Intestinal parasitism is very common in wild rabbits. It is frequent and not of great economic importance in farm-bred domestic rabbits if overall sanitary and health conditions are satisfactory. In poorly kept hutches or where infestation is massive these parasites enhance all other ailments, both intestinal and other, making them acute, enzootic and lethal.

Rational rabbit production has done away with all these intestinal worms. Control is easy; it is only necessary to break the parasite's life cycle. Essentially this means taking care with forage:

Parasitism can be considerably cut back by frequent changing of the straw litter, which should always be dry. Late slaughter of fattening rabbits (3 months or more) is a negative factor, as some parasites have a rather long life cycle. This is interrupted by earlier slaughter. Regular treatment can also include broad spectrum anthelmintics or copper sulphate-based preparations in drinking water ( I percent) for I or 2 days.

Respiratory diseases

Respiratory ailments are common among domestic rabbits. In rational production, they essentially strike breeding adults. In a farm rabbitry young rabbits can also be affected. Where such ailments are endemic, losses are especially to be feared among the females, in which the disease becomes chronic, leading to production stoppages and mortality among the nursing young. Respiratory diseases usually remain endemic, but abrupt epidemics, which can decimate the stock in a few weeks, sometimes break out in farm rabbitries.


The first symptoms arc a clear, fluid nasal discharge and frequent sneezing. The rabbit often rubs its nose with its fore-paws, the fur of which becomes matted and dirty. This is the first stage, common coryza, which is an attack on the upper respiratory tract.

Later the discharge turns yellowish, thick and purulent. Sneezing is less frequent but coughing may begin. Purulent coryza can remain stationary or develop into pneumonia, either spontaneously or from other specific or nonspecific causes (enteritis, lactation, malnutrition, etc). With pneumonia, the coryza, the sneezing and even the coughing and snuffling may disappear. The only symptoms will be slower respiratory movements, clearly visible in the nostrils, and difficulty in breathing in. In young rabbits growth slows or stops. Complications are frequent: diarrhoea, ophthalmia. sinusitis, torticollis (wryneck) and abscesses. Females can die suddenly during lactation or gestation.

At autopsy, coryza is manifested by the presence of pus in the nasal cavities and the atrophy of the mucous membranes. The lungs may be congested and parts may have a liver-like appearance. Very often there are lung abscesses with abundant yellowish-white caseous pus filling most of the chest cavity.


As with diarrhoea respiratory infections are due to the association of nonspecific contributing causes with infectious agents.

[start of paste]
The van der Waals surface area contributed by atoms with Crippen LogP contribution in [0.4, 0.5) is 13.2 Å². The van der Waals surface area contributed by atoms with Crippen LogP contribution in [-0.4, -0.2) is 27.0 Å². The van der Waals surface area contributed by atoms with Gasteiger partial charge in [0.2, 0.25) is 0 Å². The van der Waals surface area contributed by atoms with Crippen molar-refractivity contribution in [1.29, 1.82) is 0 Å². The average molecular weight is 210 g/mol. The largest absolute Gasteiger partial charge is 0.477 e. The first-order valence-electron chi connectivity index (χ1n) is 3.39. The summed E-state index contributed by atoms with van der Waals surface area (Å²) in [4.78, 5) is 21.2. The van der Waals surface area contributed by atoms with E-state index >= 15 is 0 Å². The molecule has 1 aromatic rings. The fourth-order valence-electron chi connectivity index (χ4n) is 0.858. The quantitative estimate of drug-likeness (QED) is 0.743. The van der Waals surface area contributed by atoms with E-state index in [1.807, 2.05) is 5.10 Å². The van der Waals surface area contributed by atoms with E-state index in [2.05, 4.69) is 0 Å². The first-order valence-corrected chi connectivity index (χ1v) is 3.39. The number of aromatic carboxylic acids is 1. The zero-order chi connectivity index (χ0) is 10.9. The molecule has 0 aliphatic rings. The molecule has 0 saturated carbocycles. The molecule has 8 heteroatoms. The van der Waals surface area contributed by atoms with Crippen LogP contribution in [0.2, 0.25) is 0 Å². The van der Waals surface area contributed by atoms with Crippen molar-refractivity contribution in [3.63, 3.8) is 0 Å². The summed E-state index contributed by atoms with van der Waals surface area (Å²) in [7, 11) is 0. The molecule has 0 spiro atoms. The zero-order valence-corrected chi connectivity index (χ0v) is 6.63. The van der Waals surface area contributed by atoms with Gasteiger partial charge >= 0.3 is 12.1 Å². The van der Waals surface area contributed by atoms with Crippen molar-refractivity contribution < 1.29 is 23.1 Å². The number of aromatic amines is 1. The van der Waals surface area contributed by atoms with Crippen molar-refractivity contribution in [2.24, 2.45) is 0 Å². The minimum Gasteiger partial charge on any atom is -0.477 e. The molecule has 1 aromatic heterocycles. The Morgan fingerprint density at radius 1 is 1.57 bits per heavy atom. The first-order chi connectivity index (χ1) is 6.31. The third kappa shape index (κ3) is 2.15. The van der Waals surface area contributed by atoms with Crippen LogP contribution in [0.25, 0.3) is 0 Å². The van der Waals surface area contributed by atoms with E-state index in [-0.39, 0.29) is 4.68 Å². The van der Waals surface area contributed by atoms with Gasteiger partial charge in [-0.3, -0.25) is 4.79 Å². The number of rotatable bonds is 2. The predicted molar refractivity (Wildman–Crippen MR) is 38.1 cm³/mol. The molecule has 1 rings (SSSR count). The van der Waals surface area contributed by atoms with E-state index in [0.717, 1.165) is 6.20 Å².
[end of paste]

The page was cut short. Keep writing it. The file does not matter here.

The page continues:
All the nonspecific attacks mentioned in the previous sections are decisive for the development of respiratory ailments. The lungs are protected by the rabbit's very developed, very complex nasal cavities. These cavities are covered by the pituitary membrane, which acts as a filter to stop dust and airborne microbes. It is therefore essential to protect this mucous membrane and keep it intact. The pituitary membrane is particularly sensitive to the following:


Three constants of disease agents are the randomness of their pathogenic strength, their numbers, and the fact that they are interchangeable. In other words, only some alteration in the mucous membranes of the upper respiratory tract will allow the germs present to develop to their specific pathogenic strength.

Bacteria. In approximate order of frequency these are pasteurella, bordetella, klebsiella, staphylococci, Escherichia coli, salmonella and Listeria.

Pasteurellosis is the disease most often cited, because rodents and lagomorphs are particularly susceptible to this germ. Pasteurellosis may take many forms in the rabbit: abscesses, mastitis, diarrhoea, metritis, wryneck, septicaemia. The rabbitry can easily become thoroughly infested, to the point where pasteurellosis can become endemic. Some pasteurella strains are more pathogenic than others. Pathogenicity can be acquired during the endemic stage, provoking an epizootic outbreak in the rabbitry or even in the entire region.

However, though pasteurella are the most common bacteria they are not the cause of most rabbit respiratory diseases. Bordetella are almost as common. In rational rabbit production the frequency of bordetella + streptococcus is as common or more common than pasteurellosis. The presence of pasteurella in a rabbitry does not indicate the presence or the probability of pasteurellosis.